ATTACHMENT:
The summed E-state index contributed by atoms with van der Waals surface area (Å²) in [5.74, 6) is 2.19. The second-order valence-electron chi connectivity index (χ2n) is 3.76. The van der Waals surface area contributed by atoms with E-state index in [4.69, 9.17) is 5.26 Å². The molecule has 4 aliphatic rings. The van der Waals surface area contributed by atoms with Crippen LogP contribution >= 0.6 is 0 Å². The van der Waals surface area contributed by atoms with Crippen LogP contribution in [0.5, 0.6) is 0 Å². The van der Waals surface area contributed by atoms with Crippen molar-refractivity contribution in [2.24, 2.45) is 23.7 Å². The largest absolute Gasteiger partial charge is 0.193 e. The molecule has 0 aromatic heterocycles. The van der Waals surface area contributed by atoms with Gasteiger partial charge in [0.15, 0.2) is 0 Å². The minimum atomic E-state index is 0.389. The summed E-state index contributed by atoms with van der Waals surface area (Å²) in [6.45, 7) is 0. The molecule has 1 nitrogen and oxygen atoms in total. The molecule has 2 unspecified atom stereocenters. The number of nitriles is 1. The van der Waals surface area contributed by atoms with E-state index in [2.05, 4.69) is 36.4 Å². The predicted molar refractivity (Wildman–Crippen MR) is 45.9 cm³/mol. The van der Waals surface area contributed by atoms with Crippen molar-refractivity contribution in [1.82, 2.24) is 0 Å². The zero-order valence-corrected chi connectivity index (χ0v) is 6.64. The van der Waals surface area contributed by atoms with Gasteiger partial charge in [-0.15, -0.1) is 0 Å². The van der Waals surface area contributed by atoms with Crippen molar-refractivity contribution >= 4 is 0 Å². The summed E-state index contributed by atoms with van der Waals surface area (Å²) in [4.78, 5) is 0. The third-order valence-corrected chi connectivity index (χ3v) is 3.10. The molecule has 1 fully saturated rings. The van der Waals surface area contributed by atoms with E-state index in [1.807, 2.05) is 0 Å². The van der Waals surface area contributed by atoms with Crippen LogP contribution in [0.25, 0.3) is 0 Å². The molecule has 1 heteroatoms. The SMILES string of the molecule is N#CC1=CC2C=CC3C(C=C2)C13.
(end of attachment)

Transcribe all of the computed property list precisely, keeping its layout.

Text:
The summed E-state index contributed by atoms with van der Waals surface area (Å²) in [5.74, 6) is 2.19. The second-order valence-electron chi connectivity index (χ2n) is 3.76. The van der Waals surface area contributed by atoms with E-state index in [4.69, 9.17) is 5.26 Å². The molecule has 4 aliphatic rings. The van der Waals surface area contributed by atoms with Crippen LogP contribution >= 0.6 is 0 Å². The van der Waals surface area contributed by atoms with Crippen LogP contribution in [0.5, 0.6) is 0 Å². The van der Waals surface area contributed by atoms with Crippen molar-refractivity contribution in [2.24, 2.45) is 23.7 Å². The largest absolute Gasteiger partial charge is 0.193 e. The molecule has 0 aromatic heterocycles. The van der Waals surface area contributed by atoms with Gasteiger partial charge in [0.15, 0.2) is 0 Å². The minimum atomic E-state index is 0.389. The summed E-state index contributed by atoms with van der Waals surface area (Å²) in [6.45, 7) is 0. The molecule has 1 nitrogen and oxygen atoms in total. The molecule has 2 unspecified atom stereocenters. The number of nitriles is 1. The van der Waals surface area contributed by atoms with E-state index in [2.05, 4.69) is 36.4 Å². The predicted molar refractivity (Wildman–Crippen MR) is 45.9 cm³/mol. The van der Waals surface area contributed by atoms with Crippen molar-refractivity contribution in [1.82, 2.24) is 0 Å². The zero-order valence-corrected chi connectivity index (χ0v) is 6.64. The van der Waals surface area contributed by atoms with Gasteiger partial charge in [-0.15, -0.1) is 0 Å². The van der Waals surface area contributed by atoms with Crippen molar-refractivity contribution >= 4 is 0 Å². The summed E-state index contributed by atoms with van der Waals surface area (Å²) in [4.78, 5) is 0. The third-order valence-corrected chi connectivity index (χ3v) is 3.10. The molecule has 1 fully saturated rings. The van der Waals surface area contributed by atoms with E-state index in [1.807, 2.05) is 0 Å². The van der Waals surface area contributed by atoms with Crippen LogP contribution in [0.25, 0.3) is 0 Å². The molecule has 1 heteroatoms. The SMILES string of the molecule is N#CC1=CC2C=CC3C(C=C2)C13.